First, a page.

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The Bone Clocks by David Mitchell
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The Bone Clocks (2014)

by David Mitchell

MembersReviewsPopularityAverage ratingConversations / Mentions
2,6311892,272 (3.83)1 / 339
  1. 100
    Cloud Atlas by David Mitchell (jody)
    jody: Has that same clever connectivity that makes mitchells books so intriguing.
  2. 80
    American Gods by Neil Gaiman (sturlington)
    sturlington: The Bone Clocks reminded me strongly of Neil Gaiman and David Mitchell has said that Gaiman was an influence.
  3. 71
    The Ocean at the End of the Lane by Neil Gaiman (vwinsloe)
    vwinsloe: Similar tone. Fantasy.
  4. 40
    TransAtlantic by Colum McCann (zhejw)
    zhejw: Both books explore human connections made across multiple generations and across oceans while ultimately concluding in Ireland.
  5. 41
    1Q84 by Haruki Murakami (suniru)
  6. 20
    Neverwhere by Neil Gaiman (MsMaryAnn)
  7. 20
    The Luminaries by Eleanor Catton (shurikt)
    shurikt: Fascinating character studies, and just enough (possibly) supernatural activity to bend genre.
  8. 10
    California by Edan Lepucki (BookshelfMonstrosity)
  9. 10
    The End of Mr. Y by Scarlett Thomas (jonathankws)
  10. 10
    The Book of Strange New Things by Michel Faber (hairball)
    hairball: The world falls apart...
  11. 32
    Foucault's Pendulum by Umberto Eco (Tanya-dogearedcopy)
  12. 14
    Miss Peregrine's Home For Peculiar Children by Ransom Riggs (vwinsloe)
    vwinsloe: Similar plot points.
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English (189)  Dutch (3)  German (1)  All (193)
Showing 1-5 of 189 (next | show all)
'The Bone Clocks' was definitely not what I expected, and yet it met every one of my expectations.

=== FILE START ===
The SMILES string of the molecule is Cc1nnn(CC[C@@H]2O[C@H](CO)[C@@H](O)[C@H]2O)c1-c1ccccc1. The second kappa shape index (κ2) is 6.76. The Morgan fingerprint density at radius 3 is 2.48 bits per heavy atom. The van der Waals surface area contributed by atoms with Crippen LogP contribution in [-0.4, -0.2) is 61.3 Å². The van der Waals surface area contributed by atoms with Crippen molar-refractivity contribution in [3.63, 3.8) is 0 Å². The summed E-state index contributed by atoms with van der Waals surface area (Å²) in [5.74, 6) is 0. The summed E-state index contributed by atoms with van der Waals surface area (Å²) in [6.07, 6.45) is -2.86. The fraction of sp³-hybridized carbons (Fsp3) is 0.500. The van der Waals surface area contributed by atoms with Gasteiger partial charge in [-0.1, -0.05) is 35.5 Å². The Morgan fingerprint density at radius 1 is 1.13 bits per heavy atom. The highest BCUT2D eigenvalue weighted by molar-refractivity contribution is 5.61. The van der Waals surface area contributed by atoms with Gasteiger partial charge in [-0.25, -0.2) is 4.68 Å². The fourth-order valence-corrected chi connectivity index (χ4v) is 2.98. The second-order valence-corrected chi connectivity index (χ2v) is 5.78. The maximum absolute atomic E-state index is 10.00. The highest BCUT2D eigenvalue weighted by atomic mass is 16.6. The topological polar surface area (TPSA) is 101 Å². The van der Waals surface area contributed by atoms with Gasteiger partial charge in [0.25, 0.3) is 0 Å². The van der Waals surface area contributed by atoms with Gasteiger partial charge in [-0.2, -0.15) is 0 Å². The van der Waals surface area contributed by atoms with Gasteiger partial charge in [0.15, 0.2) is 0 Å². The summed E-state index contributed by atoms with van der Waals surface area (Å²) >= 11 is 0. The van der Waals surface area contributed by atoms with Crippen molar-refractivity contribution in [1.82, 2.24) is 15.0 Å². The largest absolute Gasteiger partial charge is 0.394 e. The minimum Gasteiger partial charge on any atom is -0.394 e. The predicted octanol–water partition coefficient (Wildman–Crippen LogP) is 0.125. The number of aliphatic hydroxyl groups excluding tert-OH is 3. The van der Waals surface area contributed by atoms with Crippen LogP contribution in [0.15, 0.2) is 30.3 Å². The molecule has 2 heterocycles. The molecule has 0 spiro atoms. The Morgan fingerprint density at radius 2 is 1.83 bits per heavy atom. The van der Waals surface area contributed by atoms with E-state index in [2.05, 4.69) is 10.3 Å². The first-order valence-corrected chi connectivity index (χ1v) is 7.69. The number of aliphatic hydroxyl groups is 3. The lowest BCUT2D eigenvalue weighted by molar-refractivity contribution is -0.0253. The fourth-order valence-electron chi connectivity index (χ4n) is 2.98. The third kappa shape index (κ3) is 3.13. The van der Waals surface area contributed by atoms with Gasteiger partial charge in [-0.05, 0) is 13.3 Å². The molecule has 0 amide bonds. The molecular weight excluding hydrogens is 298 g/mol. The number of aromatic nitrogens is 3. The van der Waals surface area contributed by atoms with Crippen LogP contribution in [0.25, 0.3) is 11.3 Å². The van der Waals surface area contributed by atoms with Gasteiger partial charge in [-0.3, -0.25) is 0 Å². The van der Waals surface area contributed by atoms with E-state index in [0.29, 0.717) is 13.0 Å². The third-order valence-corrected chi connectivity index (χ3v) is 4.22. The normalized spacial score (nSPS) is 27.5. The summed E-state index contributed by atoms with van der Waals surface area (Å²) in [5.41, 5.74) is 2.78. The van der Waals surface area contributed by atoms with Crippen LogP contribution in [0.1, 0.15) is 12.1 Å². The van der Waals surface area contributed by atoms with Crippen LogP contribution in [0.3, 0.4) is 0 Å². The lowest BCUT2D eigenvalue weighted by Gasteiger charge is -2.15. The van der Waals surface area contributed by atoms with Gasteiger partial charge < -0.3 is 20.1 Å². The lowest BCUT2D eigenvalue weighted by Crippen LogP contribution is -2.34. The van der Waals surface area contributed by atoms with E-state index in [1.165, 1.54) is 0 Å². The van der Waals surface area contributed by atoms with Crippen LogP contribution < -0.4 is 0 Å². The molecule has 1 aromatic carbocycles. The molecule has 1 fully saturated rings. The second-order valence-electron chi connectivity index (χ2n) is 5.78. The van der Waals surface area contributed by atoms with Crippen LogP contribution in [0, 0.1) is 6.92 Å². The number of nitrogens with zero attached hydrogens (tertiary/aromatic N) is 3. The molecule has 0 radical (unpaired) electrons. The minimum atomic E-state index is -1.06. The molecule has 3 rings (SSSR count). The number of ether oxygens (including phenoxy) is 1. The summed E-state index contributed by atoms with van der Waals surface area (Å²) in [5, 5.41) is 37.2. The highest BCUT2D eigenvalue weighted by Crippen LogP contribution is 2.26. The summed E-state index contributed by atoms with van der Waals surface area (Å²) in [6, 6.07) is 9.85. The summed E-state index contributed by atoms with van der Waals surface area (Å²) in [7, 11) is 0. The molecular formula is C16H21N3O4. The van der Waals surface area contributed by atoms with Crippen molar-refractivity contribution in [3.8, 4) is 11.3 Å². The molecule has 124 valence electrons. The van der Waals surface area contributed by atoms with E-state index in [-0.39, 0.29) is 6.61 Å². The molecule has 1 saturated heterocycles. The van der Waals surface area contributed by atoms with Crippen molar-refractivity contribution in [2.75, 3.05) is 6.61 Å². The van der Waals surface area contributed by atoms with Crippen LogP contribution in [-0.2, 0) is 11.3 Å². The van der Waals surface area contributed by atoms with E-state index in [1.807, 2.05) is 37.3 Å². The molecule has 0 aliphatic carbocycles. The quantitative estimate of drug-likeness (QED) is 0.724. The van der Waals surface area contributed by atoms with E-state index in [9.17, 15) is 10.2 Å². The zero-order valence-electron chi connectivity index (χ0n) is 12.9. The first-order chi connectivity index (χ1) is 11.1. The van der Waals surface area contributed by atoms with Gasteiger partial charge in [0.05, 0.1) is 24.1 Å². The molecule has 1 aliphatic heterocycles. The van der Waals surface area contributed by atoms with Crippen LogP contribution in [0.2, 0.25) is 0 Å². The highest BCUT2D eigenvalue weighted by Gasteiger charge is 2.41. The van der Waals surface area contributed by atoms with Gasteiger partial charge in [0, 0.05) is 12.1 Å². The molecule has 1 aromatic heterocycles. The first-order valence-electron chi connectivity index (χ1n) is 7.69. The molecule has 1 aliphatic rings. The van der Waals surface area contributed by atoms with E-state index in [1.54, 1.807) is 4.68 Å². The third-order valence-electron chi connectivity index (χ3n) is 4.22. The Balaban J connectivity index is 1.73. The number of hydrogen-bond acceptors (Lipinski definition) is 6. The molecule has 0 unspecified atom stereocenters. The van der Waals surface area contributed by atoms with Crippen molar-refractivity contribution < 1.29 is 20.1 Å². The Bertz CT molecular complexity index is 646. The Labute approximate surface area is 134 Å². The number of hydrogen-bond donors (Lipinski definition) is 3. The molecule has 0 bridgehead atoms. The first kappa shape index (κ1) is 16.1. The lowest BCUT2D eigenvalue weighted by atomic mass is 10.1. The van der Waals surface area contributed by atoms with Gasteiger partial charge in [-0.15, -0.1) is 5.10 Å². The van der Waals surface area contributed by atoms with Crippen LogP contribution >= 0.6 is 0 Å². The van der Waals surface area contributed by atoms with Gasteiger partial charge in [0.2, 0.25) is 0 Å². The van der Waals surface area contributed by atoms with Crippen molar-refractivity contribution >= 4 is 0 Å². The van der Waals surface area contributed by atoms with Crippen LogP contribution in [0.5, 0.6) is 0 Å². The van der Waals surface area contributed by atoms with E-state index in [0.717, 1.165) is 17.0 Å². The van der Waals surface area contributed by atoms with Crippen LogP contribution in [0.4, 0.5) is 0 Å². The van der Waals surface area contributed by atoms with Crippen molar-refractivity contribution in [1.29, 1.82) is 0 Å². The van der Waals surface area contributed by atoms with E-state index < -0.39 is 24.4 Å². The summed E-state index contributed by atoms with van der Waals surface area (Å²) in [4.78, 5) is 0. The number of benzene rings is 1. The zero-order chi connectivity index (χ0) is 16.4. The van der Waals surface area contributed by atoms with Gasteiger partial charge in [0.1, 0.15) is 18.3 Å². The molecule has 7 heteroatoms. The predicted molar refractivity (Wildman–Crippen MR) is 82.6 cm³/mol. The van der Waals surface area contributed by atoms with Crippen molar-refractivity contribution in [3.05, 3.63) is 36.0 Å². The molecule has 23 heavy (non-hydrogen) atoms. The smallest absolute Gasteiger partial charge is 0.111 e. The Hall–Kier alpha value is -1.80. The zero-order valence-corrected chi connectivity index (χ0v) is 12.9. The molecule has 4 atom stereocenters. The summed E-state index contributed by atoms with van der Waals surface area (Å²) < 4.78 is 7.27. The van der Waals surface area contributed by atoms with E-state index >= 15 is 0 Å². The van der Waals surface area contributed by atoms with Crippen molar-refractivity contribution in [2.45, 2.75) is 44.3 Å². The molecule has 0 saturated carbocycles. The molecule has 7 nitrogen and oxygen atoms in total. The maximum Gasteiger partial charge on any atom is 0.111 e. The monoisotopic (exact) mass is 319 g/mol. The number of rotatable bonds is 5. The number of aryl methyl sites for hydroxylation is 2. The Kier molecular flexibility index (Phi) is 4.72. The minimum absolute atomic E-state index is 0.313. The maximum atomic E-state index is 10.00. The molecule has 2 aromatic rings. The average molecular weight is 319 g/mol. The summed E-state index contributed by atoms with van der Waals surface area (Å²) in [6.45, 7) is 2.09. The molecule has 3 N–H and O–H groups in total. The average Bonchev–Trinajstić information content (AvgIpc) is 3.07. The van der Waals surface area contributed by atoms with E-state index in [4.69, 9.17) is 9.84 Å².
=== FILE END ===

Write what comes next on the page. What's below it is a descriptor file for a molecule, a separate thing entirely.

'How can that be?' you might ask.

Well, I had read David Mitchell's most famous book some months ago because a friend of mine had watched the movie and thought that it might interest me. Honestly, even though I admired its craft, I never really enjoyed it. By the time I was getting sucked into the story, it jumped right into another one and I never really got the resolution of any of them. Also, I hated the apocalypse storyline.

But this one. Oh, this one! This one was different. Even though it followed a similar structure and it played around with its characters I was always enthralled by each and every one of them.

I loved Holly Sykes and her family, Marinus and the Horologists, I was even interested in Hugo Lamb.

There is so much to this book, and yes, there is some fantasy in it, but it is wonderful. Same with the prose, the plot, the characters, this is one of those books that I would definitely gift to everyone I know. ( )
  anagabymtz08 | Jun 25, 2017 |
it got very weird in the middle, but rugged itself in the end. ( )
  shadowdancer | Jun 22, 2017 |
I really wanted to like this book.

I heard about it on NPR, and the supernatural elements seemed interesting, and I thought that would be a larger part of the story, at least in the background. It took more than 2/3 of the book to even *get* to that part, and it was not what I expected, or anything like I had hoped, it was frightfully disappointing. But *that* part would have been ok, other parts of the story were interesting, and could have gone somewhere.

I don't want to spoil it for those who want to read it, so I won't, however, overall, I liked it, but I felt large portions could have been cut out for this type of story, and the ending could have been better. About 250 pages too long, and a lot of them are from the middle. ( )
  Pepperwings | Jun 17, 2017 |
Not as enjoyable as Cloud Atlas, despite a similar structure. might go back and re-read when I have big chunks of reading time available, because ther was so much more in this book than I had time for. ( )
  celerydog | May 22, 2017 |
First story was great. I really wish he built his 500 page novel on it. But second story was dragging. I see from the reviews that it is not going to get any better in the future stories.. So adios at this point. ( )